A DIY State of Mind: Creating Bottomstock

Have-No-Funding Syndrome afflicts many indie filmmakers. The symptoms include, but are not limited to: having no money, not knowing how to make a film with no money, and crying deeply onto a wrinkled script. Some never recover, their scripts blowing in the wind, but others find a way.

Such is the case with Bottomstock, my newest short film and one which required the most behind-the-scenes finagling to achieve a “filmic” final product. With eight short films in the rear view, pre-production on Bottomstock required serious creativity to one-up the aesthetic and technical quality of past projects. Every short taught me something new and honed me closer to my artistic vision – and with Bottomstock I feel I’m the closest to achieving it. Here are some do-it-yourself tricks I’ve learned along the way and applied to Bottomstock to avoid contracting Have-No-Funding Syndrome.

1. Steadicam Smoothless

Every filmmaker at some point wants to accomplish a long tracking or dolly shot. Think of the iconic Goodfellas Copacabana scene or Danny wheeling around The Overlook Hotel in The Shining. This smooth motion might seem easy to outsiders, but filmmakers know it is impossible to achieve without the proper equipment. Bottomstock featured several tracking shots, the longest of which lasts 22 seconds, an eternity in short film terms. How did we achieve the smooth motion? Take a look at this behind-the-scenes clip:

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As you can see, using a wheelchair and steadicam alternative, we achieve extremely smooth motion. The camera is mounted to a weight-balanced stabilizer, an alternative option to a Steadicam systems which can cost thousands of dollars. I find it to be an essential tool and worth small price, in equipment terms ($60). Paired with any wheelchair, the results are astounding. I purchased this wheelchair for about $100, but these things are everywhere – local yard sales, a relative’s closet, they can be had for very cheap.

2. The Boom Pole

Audio is probably number one on the list of things no-budget/new filmmakers flub. Audio is the aspect of films you probably want people least to notice, but might take the most time in editing. For filmmakers who can’t afford the time to re-record actor’s voices, getting clean dialogue is absolutely essential. Your best friend will be a Rode Videomic, the consensus champion for its price and quality. For Bottomstock, instead of purchasing an expensive boom pole, I mounted the mic to the end of a ceiling lamp tool I found in the garage and used a male-to-female extension cord to connect it to our recorder. In reality, you could use a golf club, long shovel, anything just to be able to reach the mic as close as possible to the dialogue. Having a friend holding the pole at all times and focusing on pointing towards the actor’s mouth will make a world of difference.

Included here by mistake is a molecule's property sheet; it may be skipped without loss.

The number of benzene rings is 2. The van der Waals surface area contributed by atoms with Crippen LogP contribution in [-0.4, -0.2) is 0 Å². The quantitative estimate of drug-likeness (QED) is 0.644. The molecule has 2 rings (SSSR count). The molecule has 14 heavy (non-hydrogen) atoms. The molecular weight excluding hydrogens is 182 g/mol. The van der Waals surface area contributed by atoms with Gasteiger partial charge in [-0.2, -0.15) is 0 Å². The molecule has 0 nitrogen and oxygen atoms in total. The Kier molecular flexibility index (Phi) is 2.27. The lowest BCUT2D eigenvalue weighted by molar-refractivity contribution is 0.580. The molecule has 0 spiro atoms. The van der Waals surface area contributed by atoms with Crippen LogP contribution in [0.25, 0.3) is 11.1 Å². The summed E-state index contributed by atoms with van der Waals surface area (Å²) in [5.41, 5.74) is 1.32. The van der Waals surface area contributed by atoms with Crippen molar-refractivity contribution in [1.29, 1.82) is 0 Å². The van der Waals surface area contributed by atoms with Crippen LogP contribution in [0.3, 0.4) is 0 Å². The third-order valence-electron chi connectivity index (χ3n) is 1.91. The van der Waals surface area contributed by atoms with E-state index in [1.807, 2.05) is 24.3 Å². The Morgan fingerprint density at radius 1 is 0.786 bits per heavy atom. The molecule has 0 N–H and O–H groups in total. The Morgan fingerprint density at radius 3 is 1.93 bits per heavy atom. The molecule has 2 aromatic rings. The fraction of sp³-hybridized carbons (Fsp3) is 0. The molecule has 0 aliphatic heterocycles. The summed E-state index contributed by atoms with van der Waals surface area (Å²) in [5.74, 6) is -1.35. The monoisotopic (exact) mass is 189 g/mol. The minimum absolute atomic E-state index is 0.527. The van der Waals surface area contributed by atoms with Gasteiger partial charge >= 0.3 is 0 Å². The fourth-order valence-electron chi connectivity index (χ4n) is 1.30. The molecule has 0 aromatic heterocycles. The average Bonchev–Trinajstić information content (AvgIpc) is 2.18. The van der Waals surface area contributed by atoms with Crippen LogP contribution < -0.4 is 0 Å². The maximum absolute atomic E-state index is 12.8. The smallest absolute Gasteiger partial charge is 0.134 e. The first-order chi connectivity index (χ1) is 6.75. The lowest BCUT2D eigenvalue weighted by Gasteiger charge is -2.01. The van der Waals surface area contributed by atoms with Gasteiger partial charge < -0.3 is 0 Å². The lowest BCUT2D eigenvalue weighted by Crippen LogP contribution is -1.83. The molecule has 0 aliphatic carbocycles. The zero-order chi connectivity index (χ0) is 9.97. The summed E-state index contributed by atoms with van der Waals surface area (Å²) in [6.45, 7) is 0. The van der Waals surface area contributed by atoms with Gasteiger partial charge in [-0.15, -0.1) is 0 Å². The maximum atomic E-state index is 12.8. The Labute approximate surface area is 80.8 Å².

3. Light’em Up

Lighting is a delicate art and trips up many short films. Some of my early projects fell victim to poor indoor lighting, which forced me to boost my camera’s ISO, and resulted in grainy footage. Lighting is also one of the most important aspects of a scene’s mood, but it can feel too expensive to execute properly. Fear not! Bottomstock, on several instances, was lit with only flood lights, desk lamps, and even car lights. Facing the task of lighting multiple exterior night scenes I immediately thought to use headlights. Facing a single car towards the actor perpendicular or angled, as needed, can result in surprisingly well-lit night footage. Purchasing several cheap Neewer LED lights can provide extraordinary flexibility as well. They are adjustable and battery operated.

Lit only by a perpendicular headlight with small backlighting from a dim street light.

Lit only by a perpendicular headlight with small backlighting from a dim street light.

When indoors, using tin foil or a reflector to catch natural light can suddenly invigorate a flat shot. Something always in my trunk are the aforementioned clip-on flood lights, which you can grab on Amazon for the price of an overpriced sandwich. Their clamping ability makes them extremely flexible – you can affix them to a tripod, a table, or the ceiling. Using a sheet to diffuse the light nicely softens their intensity (but if you burn your house down, I AM NOT LIABLE).

Professional camera movement, lighting, and sound are some of the most important elements of filmmaking and can be properly executed on miniscule budgets. Next to your writing and actors, they are vital to executing a vision. While there is some expense on the above methods, these tools will pay off time and time again on every production. Many of those solutions can be assembled with everyday household items! I hope this slice of Bottomstock behind-the-scenes can help anyone struggling with onset Have-No-Funding Syndrome – Fraternale Films cares.

Ben Fraternale